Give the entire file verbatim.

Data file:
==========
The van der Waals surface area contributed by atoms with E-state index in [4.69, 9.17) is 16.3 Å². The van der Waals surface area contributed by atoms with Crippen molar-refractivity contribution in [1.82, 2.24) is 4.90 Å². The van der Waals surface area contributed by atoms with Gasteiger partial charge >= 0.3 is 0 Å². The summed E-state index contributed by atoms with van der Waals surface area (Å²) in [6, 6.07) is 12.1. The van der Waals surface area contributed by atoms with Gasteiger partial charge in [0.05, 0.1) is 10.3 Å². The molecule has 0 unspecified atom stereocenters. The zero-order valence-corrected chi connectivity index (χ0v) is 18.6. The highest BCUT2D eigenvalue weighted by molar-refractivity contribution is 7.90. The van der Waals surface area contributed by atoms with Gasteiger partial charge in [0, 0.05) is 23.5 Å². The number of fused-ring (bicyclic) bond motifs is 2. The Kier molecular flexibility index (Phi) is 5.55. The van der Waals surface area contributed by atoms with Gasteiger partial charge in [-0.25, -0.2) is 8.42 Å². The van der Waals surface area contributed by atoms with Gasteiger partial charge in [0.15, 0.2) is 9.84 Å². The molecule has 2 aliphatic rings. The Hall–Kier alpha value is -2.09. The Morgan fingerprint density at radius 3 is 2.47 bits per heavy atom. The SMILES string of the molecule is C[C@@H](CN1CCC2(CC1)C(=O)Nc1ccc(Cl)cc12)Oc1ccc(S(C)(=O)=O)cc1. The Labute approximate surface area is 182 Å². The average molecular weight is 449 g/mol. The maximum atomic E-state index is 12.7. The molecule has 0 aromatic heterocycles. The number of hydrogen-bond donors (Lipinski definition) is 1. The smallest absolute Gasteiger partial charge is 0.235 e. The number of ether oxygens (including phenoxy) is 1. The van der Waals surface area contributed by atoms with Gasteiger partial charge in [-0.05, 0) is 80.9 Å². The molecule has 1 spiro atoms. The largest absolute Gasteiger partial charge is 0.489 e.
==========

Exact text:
The van der Waals surface area contributed by atoms with E-state index in [4.69, 9.17) is 16.3 Å². The van der Waals surface area contributed by atoms with Crippen molar-refractivity contribution in [1.82, 2.24) is 4.90 Å². The van der Waals surface area contributed by atoms with Gasteiger partial charge >= 0.3 is 0 Å². The summed E-state index contributed by atoms with van der Waals surface area (Å²) in [6, 6.07) is 12.1. The van der Waals surface area contributed by atoms with Gasteiger partial charge in [0.05, 0.1) is 10.3 Å². The molecule has 0 unspecified atom stereocenters. The zero-order valence-corrected chi connectivity index (χ0v) is 18.6. The highest BCUT2D eigenvalue weighted by molar-refractivity contribution is 7.90. The van der Waals surface area contributed by atoms with Gasteiger partial charge in [0, 0.05) is 23.5 Å². The number of fused-ring (bicyclic) bond motifs is 2. The Kier molecular flexibility index (Phi) is 5.55. The van der Waals surface area contributed by atoms with Gasteiger partial charge in [-0.25, -0.2) is 8.42 Å². The van der Waals surface area contributed by atoms with Gasteiger partial charge in [0.15, 0.2) is 9.84 Å². The molecule has 2 aliphatic rings. The Hall–Kier alpha value is -2.09. The Morgan fingerprint density at radius 3 is 2.47 bits per heavy atom. The SMILES string of the molecule is C[C@@H](CN1CCC2(CC1)C(=O)Nc1ccc(Cl)cc12)Oc1ccc(S(C)(=O)=O)cc1. The Labute approximate surface area is 182 Å². The average molecular weight is 449 g/mol. The maximum atomic E-state index is 12.7. The molecule has 0 aromatic heterocycles. The number of hydrogen-bond donors (Lipinski definition) is 1. The smallest absolute Gasteiger partial charge is 0.235 e. The number of ether oxygens (including phenoxy) is 1. The van der Waals surface area contributed by atoms with Gasteiger partial charge in [-0.05, 0) is 80.9 Å². The molecule has 1 spiro atoms. The largest absolute Gasteiger partial charge is 0.489 e.